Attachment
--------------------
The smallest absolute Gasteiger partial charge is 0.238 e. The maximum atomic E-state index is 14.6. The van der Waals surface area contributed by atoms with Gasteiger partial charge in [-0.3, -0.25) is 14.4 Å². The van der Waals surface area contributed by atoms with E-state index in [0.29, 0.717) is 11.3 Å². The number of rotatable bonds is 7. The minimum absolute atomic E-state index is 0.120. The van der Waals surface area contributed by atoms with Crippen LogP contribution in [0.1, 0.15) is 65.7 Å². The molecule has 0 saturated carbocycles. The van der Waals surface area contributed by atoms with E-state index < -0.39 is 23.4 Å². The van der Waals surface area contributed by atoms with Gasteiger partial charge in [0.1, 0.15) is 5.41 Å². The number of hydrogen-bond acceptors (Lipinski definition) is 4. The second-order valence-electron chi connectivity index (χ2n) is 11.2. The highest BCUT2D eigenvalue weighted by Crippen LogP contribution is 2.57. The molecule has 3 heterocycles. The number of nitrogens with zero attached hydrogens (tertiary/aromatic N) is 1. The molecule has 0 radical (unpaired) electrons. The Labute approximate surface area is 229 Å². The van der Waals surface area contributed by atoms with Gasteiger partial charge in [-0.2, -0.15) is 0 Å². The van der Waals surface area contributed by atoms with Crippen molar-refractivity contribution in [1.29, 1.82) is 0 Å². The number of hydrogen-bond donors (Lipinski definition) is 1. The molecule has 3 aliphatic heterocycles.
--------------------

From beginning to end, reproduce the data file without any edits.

The smallest absolute Gasteiger partial charge is 0.238 e. The maximum atomic E-state index is 14.6. The van der Waals surface area contributed by atoms with Gasteiger partial charge in [-0.3, -0.25) is 14.4 Å². The van der Waals surface area contributed by atoms with E-state index in [0.29, 0.717) is 11.3 Å². The number of rotatable bonds is 7. The minimum absolute atomic E-state index is 0.120. The van der Waals surface area contributed by atoms with Crippen LogP contribution in [0.1, 0.15) is 65.7 Å². The molecule has 0 saturated carbocycles. The van der Waals surface area contributed by atoms with E-state index < -0.39 is 23.4 Å². The van der Waals surface area contributed by atoms with Gasteiger partial charge in [0.1, 0.15) is 5.41 Å². The number of hydrogen-bond acceptors (Lipinski definition) is 4. The second-order valence-electron chi connectivity index (χ2n) is 11.2. The highest BCUT2D eigenvalue weighted by Crippen LogP contribution is 2.57. The molecule has 3 heterocycles. The number of nitrogens with zero attached hydrogens (tertiary/aromatic N) is 1. The molecule has 0 radical (unpaired) electrons. The Labute approximate surface area is 229 Å². The van der Waals surface area contributed by atoms with Gasteiger partial charge in [-0.2, -0.15) is 0 Å². The van der Waals surface area contributed by atoms with Crippen molar-refractivity contribution in [1.29, 1.82) is 0 Å². The number of hydrogen-bond donors (Lipinski definition) is 1. The molecule has 3 aliphatic heterocycles.